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Jeffrey Tucker remembers when the New York Times wasn’t as economically illiterate about labor markets as it is today. A slice:

The notion that the minimum wage causes social improvement without cost is just as absurd as the idea that the price of eggs can be doubled by law and this will have no effect on sales – only more profits to egg producers. It’s contrary to every economic sense, and describing its effects is no different from describing the effects of gravity on rocks dropped from buildings.

Bob Higgs warns against the abuse of language:

First they came for the [fill in the blank].

No, actually they came first for the language, which they twisted and corrupted to serve their ideological ends. Once they controlled the language, they had little trouble in justifying their coming for [fill in the blank].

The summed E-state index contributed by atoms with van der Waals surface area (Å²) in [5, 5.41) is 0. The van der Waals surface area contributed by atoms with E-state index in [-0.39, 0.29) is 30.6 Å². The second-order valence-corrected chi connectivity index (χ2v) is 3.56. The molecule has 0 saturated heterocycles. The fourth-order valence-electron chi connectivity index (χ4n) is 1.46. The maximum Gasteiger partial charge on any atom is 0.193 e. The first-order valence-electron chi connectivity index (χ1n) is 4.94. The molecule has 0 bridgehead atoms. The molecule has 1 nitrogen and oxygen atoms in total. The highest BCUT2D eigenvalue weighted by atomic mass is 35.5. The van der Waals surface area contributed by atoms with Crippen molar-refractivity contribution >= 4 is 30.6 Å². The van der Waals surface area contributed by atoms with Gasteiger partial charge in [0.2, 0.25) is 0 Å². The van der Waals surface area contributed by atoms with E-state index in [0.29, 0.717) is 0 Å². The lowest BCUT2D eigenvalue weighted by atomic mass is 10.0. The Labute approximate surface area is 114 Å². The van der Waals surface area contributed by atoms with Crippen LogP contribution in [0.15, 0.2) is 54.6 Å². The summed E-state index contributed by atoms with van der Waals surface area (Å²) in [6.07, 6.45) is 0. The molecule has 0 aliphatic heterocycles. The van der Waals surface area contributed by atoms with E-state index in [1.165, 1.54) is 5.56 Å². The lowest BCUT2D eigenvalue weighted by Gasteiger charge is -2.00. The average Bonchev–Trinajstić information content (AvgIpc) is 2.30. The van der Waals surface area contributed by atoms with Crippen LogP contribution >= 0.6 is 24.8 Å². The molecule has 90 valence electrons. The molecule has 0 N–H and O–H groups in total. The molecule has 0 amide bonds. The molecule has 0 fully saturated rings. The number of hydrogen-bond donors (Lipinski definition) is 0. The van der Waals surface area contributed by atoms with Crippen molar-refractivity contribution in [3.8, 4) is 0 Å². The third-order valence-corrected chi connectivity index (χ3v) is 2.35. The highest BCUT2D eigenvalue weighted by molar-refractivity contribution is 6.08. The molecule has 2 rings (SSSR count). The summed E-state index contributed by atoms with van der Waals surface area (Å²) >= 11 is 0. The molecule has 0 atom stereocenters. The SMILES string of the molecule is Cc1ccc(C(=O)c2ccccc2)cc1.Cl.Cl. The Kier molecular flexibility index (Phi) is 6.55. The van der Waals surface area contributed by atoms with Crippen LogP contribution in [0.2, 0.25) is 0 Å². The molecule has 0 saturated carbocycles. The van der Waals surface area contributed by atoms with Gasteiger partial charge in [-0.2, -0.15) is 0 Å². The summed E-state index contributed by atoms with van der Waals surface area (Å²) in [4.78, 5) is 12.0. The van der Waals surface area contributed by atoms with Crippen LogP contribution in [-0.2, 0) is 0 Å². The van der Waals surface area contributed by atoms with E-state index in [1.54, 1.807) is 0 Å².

If we lose the fight for honest speech, we have pretty much lost the fight as a whole.

Speaking of abuse of language, Pierre Lemieux laments the use of words suggesting that collectives are sentient creatures.

Reports now suggest that Trump took the unprecedented step of killing a foreign leader based on thin evidence of a threat and with an eye towards domestic politics.

John Cochrane blogs about “state-capacity libertarianism.

Steve Horwitz recently spoke about “economics a the study of peaceful human cooperation and progress.

Mark Perry serves up yet another splendid Venn diagram.